Joseph Goodale LansdownEpidemiologist1750 to 1880August 23, 2016
Dr Budd was originally born in Devon into a medical family, his father was surgeon Samuel Budd and six of his nine brothers went into medicine.
William graduated from Edinburgh University and set up as a surgeon. He became convinced that infectious diseases were contagious and that diseases could be caught from contaminated water. He was particularly concerned about cholera and did not agree with general scientific idea or miasma theory, the idea that diseases came from breathing in bad air. Whilst studying in France he had noticed that the bowels of infected patients with typhoid fever showed ulcers and that the disease could be transmitted from infected patients to healthy patients. He himself nearly died of typhoid fever whilst serving as a doctor on a naval ship and took a great interest in the concept of diseases spreading from the sick to the healthy. At this time most people thought typhoid fever was caused by bad drainage.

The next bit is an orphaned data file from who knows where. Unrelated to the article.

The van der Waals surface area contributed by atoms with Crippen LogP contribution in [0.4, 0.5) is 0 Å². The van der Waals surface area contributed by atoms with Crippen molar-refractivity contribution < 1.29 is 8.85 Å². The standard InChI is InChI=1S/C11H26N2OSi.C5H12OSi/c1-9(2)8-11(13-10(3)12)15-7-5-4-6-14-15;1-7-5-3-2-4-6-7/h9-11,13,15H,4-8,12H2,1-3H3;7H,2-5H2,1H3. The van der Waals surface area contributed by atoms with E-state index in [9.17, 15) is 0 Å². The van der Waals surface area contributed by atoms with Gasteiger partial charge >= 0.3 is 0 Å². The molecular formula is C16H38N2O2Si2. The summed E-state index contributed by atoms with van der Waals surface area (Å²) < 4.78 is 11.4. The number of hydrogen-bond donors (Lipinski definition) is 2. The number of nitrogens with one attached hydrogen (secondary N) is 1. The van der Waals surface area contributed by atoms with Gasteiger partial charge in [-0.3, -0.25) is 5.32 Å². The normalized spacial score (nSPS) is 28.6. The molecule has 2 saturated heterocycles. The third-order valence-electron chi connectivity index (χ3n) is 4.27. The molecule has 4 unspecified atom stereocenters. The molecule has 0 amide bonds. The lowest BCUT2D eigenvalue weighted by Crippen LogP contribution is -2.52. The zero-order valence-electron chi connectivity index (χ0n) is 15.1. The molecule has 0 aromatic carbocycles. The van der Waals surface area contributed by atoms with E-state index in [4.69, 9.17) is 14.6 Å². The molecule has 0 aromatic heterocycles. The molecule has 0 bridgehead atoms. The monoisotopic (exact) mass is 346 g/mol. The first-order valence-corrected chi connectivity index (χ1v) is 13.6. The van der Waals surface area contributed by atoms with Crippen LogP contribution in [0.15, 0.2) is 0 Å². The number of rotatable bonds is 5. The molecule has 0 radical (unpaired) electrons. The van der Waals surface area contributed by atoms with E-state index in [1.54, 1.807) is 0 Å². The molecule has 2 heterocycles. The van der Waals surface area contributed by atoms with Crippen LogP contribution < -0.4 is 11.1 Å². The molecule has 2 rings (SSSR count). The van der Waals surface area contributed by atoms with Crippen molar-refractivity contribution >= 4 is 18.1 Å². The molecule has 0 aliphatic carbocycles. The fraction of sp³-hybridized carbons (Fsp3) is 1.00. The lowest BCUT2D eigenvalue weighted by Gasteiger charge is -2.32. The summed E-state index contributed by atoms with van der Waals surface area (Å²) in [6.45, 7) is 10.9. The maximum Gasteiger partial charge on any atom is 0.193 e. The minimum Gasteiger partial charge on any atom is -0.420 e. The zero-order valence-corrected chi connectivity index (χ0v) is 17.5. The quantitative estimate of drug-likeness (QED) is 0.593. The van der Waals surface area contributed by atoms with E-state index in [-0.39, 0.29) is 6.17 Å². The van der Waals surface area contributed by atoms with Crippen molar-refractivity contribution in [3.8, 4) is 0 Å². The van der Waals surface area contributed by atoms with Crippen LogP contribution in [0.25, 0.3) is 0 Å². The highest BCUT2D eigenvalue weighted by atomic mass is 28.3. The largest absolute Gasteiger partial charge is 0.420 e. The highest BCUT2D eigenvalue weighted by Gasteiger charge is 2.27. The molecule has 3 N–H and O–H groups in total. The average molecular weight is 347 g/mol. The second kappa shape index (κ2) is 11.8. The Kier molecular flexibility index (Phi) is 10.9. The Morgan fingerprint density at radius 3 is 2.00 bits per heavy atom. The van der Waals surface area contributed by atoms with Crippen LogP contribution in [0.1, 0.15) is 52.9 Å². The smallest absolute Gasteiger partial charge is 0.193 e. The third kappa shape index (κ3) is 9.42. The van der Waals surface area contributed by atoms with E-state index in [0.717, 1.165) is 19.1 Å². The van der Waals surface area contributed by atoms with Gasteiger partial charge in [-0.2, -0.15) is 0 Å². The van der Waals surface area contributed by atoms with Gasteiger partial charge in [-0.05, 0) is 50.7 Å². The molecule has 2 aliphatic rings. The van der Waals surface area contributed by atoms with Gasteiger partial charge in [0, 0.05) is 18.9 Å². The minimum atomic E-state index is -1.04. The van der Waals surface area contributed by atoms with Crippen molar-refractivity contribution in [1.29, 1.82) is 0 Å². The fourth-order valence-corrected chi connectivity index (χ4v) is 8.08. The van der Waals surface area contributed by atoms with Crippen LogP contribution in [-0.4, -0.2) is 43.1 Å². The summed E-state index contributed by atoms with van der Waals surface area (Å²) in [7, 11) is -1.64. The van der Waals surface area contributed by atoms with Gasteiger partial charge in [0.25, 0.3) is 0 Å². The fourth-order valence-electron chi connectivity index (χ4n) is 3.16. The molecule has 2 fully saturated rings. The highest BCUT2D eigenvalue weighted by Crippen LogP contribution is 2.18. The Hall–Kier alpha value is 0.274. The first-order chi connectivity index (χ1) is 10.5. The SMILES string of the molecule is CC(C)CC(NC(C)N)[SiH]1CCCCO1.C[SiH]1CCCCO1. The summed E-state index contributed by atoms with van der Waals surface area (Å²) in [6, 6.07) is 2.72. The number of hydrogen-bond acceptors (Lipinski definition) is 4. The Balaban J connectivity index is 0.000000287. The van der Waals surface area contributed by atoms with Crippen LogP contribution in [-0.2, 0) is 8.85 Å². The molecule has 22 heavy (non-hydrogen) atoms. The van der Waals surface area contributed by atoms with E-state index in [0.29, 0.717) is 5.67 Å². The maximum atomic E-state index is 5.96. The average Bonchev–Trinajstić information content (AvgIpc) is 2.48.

Saviour of Bristol
When cholera broke out in Bristol, William Budd plotted the disease spread on maps and noticed that areas of outbreaks shared water sources. He worked hard with the authorities to get drains cleaned with bleaching powder, to provide clean water to residents and that all drains should be well functioning. Budd is thought to have saved thousands of people with his simple health measures. The first outbreak killed nearly 2000 people but the last outbreak only killed 29.
William Budd died the same year the typhoid bacillus (germ) was isolated and identified.
This memorial can be safely viewed from the path but direct access is not recommended. It can be found on the second path
back from the ‘Garden of Rest’ which lies between the two Chapel buildings. It features three crosses in three circles which represent the holy trinity.